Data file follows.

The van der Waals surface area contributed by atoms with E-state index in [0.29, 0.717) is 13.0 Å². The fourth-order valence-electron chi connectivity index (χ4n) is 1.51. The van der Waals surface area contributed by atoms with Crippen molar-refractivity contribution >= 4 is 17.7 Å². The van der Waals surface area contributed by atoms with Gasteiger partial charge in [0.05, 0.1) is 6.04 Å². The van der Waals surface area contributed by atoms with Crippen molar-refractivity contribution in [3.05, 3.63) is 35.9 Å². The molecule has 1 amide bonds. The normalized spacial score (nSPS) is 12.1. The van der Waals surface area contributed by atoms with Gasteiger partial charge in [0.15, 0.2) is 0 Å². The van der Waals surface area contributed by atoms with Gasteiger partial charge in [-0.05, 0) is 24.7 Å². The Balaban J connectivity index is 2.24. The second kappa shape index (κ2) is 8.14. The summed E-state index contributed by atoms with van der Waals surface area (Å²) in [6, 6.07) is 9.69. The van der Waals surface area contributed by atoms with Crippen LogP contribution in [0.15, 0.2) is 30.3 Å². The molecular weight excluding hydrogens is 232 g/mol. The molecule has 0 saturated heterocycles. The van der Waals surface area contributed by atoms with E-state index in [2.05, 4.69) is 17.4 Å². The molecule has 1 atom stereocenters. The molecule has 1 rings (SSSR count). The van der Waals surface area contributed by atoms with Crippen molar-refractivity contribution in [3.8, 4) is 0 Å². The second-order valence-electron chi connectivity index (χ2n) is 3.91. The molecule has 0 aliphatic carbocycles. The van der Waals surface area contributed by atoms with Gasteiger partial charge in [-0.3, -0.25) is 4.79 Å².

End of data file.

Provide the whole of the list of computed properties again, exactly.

The van der Waals surface area contributed by atoms with E-state index in [0.29, 0.717) is 13.0 Å². The fourth-order valence-electron chi connectivity index (χ4n) is 1.51. The van der Waals surface area contributed by atoms with Crippen molar-refractivity contribution >= 4 is 17.7 Å². The van der Waals surface area contributed by atoms with Gasteiger partial charge in [0.05, 0.1) is 6.04 Å². The van der Waals surface area contributed by atoms with Crippen molar-refractivity contribution in [3.05, 3.63) is 35.9 Å². The molecule has 1 amide bonds. The normalized spacial score (nSPS) is 12.1. The van der Waals surface area contributed by atoms with Gasteiger partial charge in [0.15, 0.2) is 0 Å². The van der Waals surface area contributed by atoms with Gasteiger partial charge in [-0.05, 0) is 24.7 Å². The Balaban J connectivity index is 2.24. The second kappa shape index (κ2) is 8.14. The summed E-state index contributed by atoms with van der Waals surface area (Å²) in [6, 6.07) is 9.69. The van der Waals surface area contributed by atoms with Crippen LogP contribution in [0.15, 0.2) is 30.3 Å². The molecular weight excluding hydrogens is 232 g/mol. The molecule has 0 saturated heterocycles. The van der Waals surface area contributed by atoms with E-state index in [2.05, 4.69) is 17.4 Å². The molecule has 1 atom stereocenters. The molecule has 1 rings (SSSR count). The van der Waals surface area contributed by atoms with Crippen molar-refractivity contribution in [3.8, 4) is 0 Å². The second-order valence-electron chi connectivity index (χ2n) is 3.91. The molecule has 0 aliphatic carbocycles. The van der Waals surface area contributed by atoms with Gasteiger partial charge in [-0.3, -0.25) is 4.79 Å².